This is crucial data as well since when facing GC related problems such as excessive GC, memory leaks etc, you will be able to correlate any high CPU observed from the OS / Java process(es) with these Threads using their native id value (nid=0×3). You will learn how to identify and confirm this problem is future articles.

# JNI global references count
JNI (Java Native Interface) global references are basically Object references from the native code to a Java object managed by the Java garbage collector. Its role is to prevent collection of an object that is still in use by native code but technically with no “live” references in the Java code.

It is also important to keep an eye on JNI references in order to detect JNI related leaks. This can happen if you program use JNI directly or using third party tools like monitoring tools which are prone to native memory leaks.

JNI global references: 1925

# Java Heap utilization view
This data was added back to JDK 1 .6 and provides you with a short and fast view of your HotSpot Heap. I find it quite useful when troubleshooting GC related problems along with HIGH CPU since you get both Thread Dump & Java Heap in a single snapshot allowing you to determine (or to rule out) any pressure point in a particular Java Heap memory space along with current Thread computing currently being done at that time. As you can see in our sample Thread Dump, the Java Heap OldGen is maxed out!

 PSYoungGen      total 466944K, used 178734K [0xffffffff45c00000, 0xffffffff70800000, 0xffffffff70800000)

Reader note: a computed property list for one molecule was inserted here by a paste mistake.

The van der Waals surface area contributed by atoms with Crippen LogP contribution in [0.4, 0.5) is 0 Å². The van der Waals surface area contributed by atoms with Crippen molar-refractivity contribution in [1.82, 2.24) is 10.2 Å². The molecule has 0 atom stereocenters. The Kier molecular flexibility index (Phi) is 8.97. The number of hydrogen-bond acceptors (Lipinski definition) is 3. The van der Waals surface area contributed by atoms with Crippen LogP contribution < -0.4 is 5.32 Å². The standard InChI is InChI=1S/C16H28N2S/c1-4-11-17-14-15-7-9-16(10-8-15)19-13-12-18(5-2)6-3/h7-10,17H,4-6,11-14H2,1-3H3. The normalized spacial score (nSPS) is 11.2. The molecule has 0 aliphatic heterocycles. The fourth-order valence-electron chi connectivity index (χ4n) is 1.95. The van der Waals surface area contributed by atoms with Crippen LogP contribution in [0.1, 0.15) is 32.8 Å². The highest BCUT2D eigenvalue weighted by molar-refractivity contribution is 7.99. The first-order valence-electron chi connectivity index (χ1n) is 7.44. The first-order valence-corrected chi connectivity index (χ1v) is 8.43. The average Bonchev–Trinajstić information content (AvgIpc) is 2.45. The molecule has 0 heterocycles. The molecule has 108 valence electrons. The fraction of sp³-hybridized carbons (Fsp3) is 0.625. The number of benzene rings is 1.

eden space 233472K, 76% used [0xffffffff45c00000,0xffffffff50ab7c50,0xffffffff54000000)
  from space 233472K, 0% used [0xffffffff62400000,0xffffffff62400000,0xffffffff70800000)
  to   space 233472K, 0% used [0xffffffff54000000,0xffffffff54000000,0xffffffff62400000)
 PSOldGen        total 1400832K, used 1400831K [0xfffffffef0400000, 0xffffffff45c00000, 0xffffffff45c00000)
  object space 1400832K, 99% used [0xfffffffef0400000,0xffffffff45bfffb8,0xffffffff45c00000)
 PSPermGen       total 262144K, used 248475K [0xfffffffed0400000, 0xfffffffee0400000, 0xfffffffef0400000)
  object space 262144K, 94% used [0xfffffffed0400000,0xfffffffedf6a6f08,0xfffffffee0400000)

I hope this article has helped to understand the basic view of a HotSpot VM Thread Dump.The next article will provide you this same Thread Dump overview and breakdown for the IBM VM.

Please feel free to post any comment or question.

Reference: How to analyze Thread Dump – part 1 How to analyze Thread Dump – Part2: JVM Overview & How to analyze Thread Dump – Part 3: HotSpot VM from our JCG partner Pierre-Hugues Charbonneau at the Java EE Support Patterns & Java Tutorial blog.

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9 Responses to "JVM: How to analyze Thread Dump"

  1. Hoàng Hưng says:


    • Pierre-Hugues Charbonneau says:



      Please note that I will release the next series shortly
      which will include Thread Dump Stack Trace analysis approach and common problem
      patterns that will be available to share on Java Code Geeks. Thread Dump analysis complexity
      is often due to so many different problem patterns so this should really help any Java
      / Java EE individual involved in either application support or development (load testing
      etc.) to identify such patterns more quickly. This series will also include data correlation
      techniques; especially for problems related to high CPU, excessive garbage
      collection etc.


      I’m also looking forward for any feedback and “wish list” of what
      aspect of Thread Dump analysis you want more detail on.




  2. This “JVM: How to analyze Thread Dump” article of your is ridiculously similar to “How to Analyze Java Thread Dumps” http://www.cubrid.org/blog/dev-platform/how-to-analyze-java-thread-dumps/ published couple months ago by CUBRID developers on their official blog.